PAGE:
DSP Spreadsheet: FIR Filtering

There’s an old saying: Tell me and I forget, teach me and I may remember, involve me and I learn. I’m guilty of this in a big way — I was never much on classroom learning. But if I build something or write some code, I’m more likely to understand how it works and why.

Circuit simulation and software workbooks like Matlab and Jupyter are great for being able to build things without a lot of overhead. But these all have some learning curve and often use clever tricks, abstractions, or library calls to obscure what’s really happening. Sometimes it is easier to build something in a spreadsheet. In fact, I often do little circuit design spreadsheets or even digital design because it forces me to create a mathematical model which, in turn, helps me understand what’s really going on.

In this article I’m going to use Google Sheets — although you could do the same tricks in just about any spreadsheet — to generate some data and apply a finite impulse response (FIR) filter to it. Of course, if you had a spreadsheet of data from an instrument, this same technique would work, too.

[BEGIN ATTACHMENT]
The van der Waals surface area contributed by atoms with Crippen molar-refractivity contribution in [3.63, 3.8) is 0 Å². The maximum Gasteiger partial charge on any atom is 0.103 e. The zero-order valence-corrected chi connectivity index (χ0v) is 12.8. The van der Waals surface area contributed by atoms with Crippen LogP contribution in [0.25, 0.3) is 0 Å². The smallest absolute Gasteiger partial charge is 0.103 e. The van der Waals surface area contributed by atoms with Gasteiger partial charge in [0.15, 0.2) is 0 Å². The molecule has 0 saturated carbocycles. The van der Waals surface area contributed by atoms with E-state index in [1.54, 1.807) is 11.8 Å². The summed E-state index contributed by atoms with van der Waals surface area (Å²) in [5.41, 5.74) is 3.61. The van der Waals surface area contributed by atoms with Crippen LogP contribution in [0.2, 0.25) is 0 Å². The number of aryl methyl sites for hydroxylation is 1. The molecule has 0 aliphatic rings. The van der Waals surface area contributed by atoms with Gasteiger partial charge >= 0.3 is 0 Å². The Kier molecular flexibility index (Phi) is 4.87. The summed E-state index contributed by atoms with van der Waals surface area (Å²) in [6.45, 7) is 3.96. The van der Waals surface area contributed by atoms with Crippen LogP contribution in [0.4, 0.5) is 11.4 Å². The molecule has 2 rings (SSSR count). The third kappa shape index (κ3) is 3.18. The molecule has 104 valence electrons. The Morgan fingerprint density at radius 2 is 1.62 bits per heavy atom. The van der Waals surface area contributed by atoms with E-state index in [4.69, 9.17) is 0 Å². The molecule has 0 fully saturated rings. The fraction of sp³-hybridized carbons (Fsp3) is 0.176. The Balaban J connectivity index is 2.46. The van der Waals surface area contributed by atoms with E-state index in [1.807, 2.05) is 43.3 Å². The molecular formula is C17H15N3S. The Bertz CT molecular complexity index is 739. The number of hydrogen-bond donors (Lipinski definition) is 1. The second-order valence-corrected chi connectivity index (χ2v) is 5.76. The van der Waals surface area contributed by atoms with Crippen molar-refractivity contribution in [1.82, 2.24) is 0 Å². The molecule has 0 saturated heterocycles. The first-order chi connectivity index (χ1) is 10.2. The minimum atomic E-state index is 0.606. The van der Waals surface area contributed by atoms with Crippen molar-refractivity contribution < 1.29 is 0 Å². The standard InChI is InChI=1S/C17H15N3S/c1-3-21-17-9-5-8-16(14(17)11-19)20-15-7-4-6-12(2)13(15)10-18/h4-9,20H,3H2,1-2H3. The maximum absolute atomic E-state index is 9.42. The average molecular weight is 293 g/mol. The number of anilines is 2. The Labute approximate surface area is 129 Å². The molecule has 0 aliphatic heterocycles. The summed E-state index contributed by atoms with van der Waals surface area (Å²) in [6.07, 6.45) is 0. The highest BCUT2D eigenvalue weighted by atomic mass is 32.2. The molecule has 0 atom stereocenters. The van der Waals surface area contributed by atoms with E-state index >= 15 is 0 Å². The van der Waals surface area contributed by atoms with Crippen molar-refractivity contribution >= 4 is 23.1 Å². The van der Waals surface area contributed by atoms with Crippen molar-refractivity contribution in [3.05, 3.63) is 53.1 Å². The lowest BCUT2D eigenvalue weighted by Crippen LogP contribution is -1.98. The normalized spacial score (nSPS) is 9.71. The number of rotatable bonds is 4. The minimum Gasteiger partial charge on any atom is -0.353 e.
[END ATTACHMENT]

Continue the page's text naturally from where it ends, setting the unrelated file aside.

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Using Google Documents As A Web Proxy

As weird as it might sound, there’s a way to use Google documents as a web proxy. The image above is a screenshot of [Antonio] demonstrating how he can view text data from any site through the web giant’s cloud applications. Certain sites may be blocked from your location, but the big G can load whatever it wants. If all you need is the text, then so can you.

The hack takes advantage of the =IMPORTDATA() function of Google Spreadsheet. We guess the command is meant to make import of XML data possible, but hey, that’s pretty much what HTML data is too, right? But what good it the raw webpage code in a spreadsheet? This is where [Antonio] made a pretty brilliant leap in putting this one together. He authored a bookmarklet that provies a navigation interface, hides the raw code which is stored in the spreasheet, and renders it in the browser. This ties together a user supplied URL, reloading data on the hidden spreadsheet and refreshing the window as necessary. See for yourself in the clip after the break.

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